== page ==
Is Weight a Good Indicator of Health?
Fat and fit is a myth, but a few extra pounds won't kill you—and being skinny won't necessarily save your life.
First things first: Weight is relative. A six-foot-tall man and a five-foot-tall woman may each weigh 200 pounds, but they're going to look (and feel) a lot different carrying it. So to look more objectively at weight and health, health experts devised a calculation of weight in relation to height called body mass index, or BMI.
The trouble with BMI is it doesn’t take into account what makes up your weight.
Very muscular athletes may fall into the overweight or obese category, for example, even if they have very little body fat. And people with very little muscle mass—so called “skinny obese” people—may have a normal weight-to-height ratio but also have high blood pressure, high cholesterol, and increased risk of chronic diseases.
Further complicating the issue of weight and health, it is possible to carry around extra weight and still be “metabolically healthy,” meaning that you have normal blood pressure, cholesterol, and blood glucose levels. But often, people who are overweight aren't eating healthy foods or exercising regularly, says Dr. Michael Emery, MD, Sports Council Co-Chair for the American College of Cardiology. But that doesn’t mean thin people are off the hook. “Our normal weight patients with these same habits are also at risk, but it's just not as obvious,” Emery says.
Some research has also suggested that being slightly overweight may be healthier than being slightly underweight, although that's a pretty complicated topic in itself.
So the short answer is no. Weight alone is not a good indicator of health; it must be combined with other measures to truly get a feel for your wellbeing. Body-fat percentage, measured by special scales or by devices in clinics and doctor's offices, is a helpful health indicator; the more fat tissue you have, the harder it becomes for your body to perform basic functions like convert glucose to fuel and pump blood through your veins.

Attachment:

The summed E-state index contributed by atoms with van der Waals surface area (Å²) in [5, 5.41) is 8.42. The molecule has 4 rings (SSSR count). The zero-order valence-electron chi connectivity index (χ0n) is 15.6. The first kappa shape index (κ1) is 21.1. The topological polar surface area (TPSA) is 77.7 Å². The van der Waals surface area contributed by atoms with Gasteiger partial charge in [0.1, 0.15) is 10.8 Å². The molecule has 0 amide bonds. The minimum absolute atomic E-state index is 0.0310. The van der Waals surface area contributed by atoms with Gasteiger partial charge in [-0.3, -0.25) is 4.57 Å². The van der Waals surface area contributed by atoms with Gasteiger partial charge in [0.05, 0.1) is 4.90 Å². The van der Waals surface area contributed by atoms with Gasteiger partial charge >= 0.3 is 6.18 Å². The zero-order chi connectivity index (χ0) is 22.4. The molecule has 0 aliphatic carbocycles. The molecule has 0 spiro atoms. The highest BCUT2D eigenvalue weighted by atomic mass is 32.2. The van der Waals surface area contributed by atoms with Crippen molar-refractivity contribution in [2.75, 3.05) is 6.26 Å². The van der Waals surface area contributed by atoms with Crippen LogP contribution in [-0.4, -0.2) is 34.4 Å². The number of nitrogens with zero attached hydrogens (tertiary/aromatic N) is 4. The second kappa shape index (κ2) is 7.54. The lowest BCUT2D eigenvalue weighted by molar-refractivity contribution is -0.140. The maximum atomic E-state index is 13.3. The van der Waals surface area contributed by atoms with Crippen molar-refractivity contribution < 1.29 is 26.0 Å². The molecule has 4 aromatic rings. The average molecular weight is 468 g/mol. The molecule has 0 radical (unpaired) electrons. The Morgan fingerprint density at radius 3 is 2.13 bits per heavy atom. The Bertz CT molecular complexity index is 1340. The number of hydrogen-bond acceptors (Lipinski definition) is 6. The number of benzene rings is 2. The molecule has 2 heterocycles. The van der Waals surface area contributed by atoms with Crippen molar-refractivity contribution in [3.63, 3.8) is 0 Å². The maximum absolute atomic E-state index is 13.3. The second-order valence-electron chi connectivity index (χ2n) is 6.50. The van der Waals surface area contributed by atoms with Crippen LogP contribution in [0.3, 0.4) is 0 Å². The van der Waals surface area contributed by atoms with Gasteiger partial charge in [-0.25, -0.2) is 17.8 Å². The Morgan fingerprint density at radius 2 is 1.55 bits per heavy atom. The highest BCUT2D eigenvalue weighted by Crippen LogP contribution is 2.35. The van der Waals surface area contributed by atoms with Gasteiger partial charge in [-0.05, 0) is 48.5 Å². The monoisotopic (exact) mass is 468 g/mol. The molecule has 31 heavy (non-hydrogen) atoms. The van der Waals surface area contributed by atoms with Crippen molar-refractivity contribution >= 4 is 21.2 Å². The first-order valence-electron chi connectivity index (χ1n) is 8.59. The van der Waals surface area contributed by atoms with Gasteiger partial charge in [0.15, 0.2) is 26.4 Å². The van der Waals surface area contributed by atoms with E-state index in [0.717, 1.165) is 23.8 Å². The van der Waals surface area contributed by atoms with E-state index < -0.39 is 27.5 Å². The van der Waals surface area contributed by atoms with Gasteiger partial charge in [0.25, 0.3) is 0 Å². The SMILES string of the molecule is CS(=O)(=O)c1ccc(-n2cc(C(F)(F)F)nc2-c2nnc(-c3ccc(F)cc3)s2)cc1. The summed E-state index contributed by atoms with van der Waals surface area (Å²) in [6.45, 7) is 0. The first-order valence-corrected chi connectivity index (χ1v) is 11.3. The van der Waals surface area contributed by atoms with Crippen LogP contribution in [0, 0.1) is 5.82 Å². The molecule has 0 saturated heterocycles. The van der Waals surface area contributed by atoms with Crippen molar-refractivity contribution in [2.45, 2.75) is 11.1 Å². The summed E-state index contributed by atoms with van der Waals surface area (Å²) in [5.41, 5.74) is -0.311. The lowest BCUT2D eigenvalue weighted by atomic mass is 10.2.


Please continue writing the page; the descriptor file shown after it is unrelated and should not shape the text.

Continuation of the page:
Visceral fat, which collects around the abdomen, seems to be especially hard on the body's organ systems. “If we really wanted to look at someone's overall health, we'd want to know their waist circumference and their waist-to-hip ratio,” says Dr. Y. Claire Wang, co-director of Columbia University’s Obesity Prevention Initiative. “We know waist-to-hip ratio indicates higher risk for diseases like diabetes.”
Emery councils his patients about weight, and he takes note if they seem heavier or thinner than they should be. But if he knows a patient is eating well and getting regular exercise, he's not always concerned about a bigger-than-average belly.
“It would depend on things like their cholesterol profile, their insulin sensitivity, and their family history,” he says. “And it would depend on their performance goals, as well: If an athlete wants to get faster or increase endurance, he may need to lose weight to improve his training.”
Bottom line: Extra weight is often a side effect of unhealthy habits, and a warning sign of potential complications—if not now, then later down the road. But a few pounds probably won't doom you to a life of chronic disease. How you feel, how you eat, and how you move will always be more important than the number on the scale.